Morsi mass trial death sentence alarms US and EU


The United States and Europe expressed alarm on Sunday at death sentences for Egypt's ousted president Mohamed Morsi and dozens of others, a verdict experts called a declaration of "total war" on his Muslim Brotherhood.

Morsi was among more than 100 defendants given the death penalty on Saturday for their role in a mass jailbreak during the 2011 uprising. He ruled for only a year before huge protests spurred then army chief and now President Abdul Fattah al-Sisi to overthrow him in July 2013.

Sisi won a presidential election in May 2014 backed by Egyptians tired of political turmoil in the world's most populous Arab nation following the 2011 revolt against long-time autocrat Hosni Mubarak.

Washington expressed concern over Saturday's verdict, saying it has "consistently spoken out against the practice of mass trials and sentences". "We continue to stress the need for due process and individualised judicial processes for all Egyptians in the interests of justice," a State Department official said.

The European Union's top diplomat Federica Mogherini said the trial was flawed and that the bloc believed the sentence would be revised upon appeal. "The court decision to seek the death penalty... was taken at the end of a mass trial that was not in line with Egypt's obligations under international law," she said in a statement.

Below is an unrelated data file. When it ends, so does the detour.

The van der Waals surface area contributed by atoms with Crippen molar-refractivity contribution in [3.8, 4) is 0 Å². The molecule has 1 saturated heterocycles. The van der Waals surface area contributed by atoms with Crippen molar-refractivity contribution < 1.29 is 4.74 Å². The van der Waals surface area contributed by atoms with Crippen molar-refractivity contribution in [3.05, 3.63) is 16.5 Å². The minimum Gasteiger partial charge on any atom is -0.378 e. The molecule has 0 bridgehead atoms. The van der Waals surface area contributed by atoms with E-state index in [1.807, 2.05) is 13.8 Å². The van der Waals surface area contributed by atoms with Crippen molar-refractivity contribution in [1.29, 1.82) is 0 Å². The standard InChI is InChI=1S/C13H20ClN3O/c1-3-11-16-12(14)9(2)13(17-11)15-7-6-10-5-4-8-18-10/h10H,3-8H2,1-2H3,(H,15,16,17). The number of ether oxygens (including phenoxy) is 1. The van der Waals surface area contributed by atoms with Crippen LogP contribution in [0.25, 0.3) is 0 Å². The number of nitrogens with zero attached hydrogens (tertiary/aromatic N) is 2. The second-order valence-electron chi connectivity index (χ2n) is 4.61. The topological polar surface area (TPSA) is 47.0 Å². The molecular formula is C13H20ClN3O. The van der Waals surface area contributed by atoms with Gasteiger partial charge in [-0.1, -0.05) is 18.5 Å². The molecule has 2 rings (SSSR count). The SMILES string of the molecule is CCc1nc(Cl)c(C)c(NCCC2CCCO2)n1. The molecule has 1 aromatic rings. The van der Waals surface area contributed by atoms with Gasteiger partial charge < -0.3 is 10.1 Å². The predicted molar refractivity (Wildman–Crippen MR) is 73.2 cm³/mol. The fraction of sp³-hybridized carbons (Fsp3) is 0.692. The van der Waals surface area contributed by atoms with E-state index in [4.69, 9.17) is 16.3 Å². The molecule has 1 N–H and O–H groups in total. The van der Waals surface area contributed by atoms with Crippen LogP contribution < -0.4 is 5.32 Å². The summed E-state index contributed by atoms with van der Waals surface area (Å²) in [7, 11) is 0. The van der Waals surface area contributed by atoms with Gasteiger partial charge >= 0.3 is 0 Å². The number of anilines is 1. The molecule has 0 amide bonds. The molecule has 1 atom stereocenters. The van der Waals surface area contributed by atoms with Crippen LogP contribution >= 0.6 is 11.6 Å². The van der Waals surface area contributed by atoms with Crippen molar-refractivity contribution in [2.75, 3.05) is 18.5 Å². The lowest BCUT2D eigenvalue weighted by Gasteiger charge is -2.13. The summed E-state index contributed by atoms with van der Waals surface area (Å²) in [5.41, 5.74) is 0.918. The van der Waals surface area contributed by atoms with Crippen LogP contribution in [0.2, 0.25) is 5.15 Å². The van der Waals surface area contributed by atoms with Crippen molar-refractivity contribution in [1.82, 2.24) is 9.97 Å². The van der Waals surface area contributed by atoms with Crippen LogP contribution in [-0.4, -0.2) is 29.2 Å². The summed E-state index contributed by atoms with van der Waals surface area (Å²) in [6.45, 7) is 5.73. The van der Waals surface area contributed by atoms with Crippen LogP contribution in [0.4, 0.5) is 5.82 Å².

A crackdown under Sisi has seen hundreds of Morsi's Islamist supporters killed, thousands jailed and dozens sentenced to death after mass trials the United Nations called "unprecedented in recent history".

Ties between Washington and Cairo plummeted after Morsi was ousted, with President Barack Obama's administration freezing annual military aid of US$1.3 billion to Cairo. Most of the aid was unblocked in late 2014.

The foreign ministry denounced global condemnation of the verdict as "unacceptable interference in the internal affairs of the country".

Experts said the verdict underscored Sisi's vow to eradicate the 87-year-old Muslim Brotherhood movement, which topped successive polls between the fall of Mubarak and Morsi's presidential win in May 2012.    (AFP) articles on mass death sentences against the Muslim Brotherhood in Egypt:

Egypt's future at risk

The breakdown of Egypt's legal system

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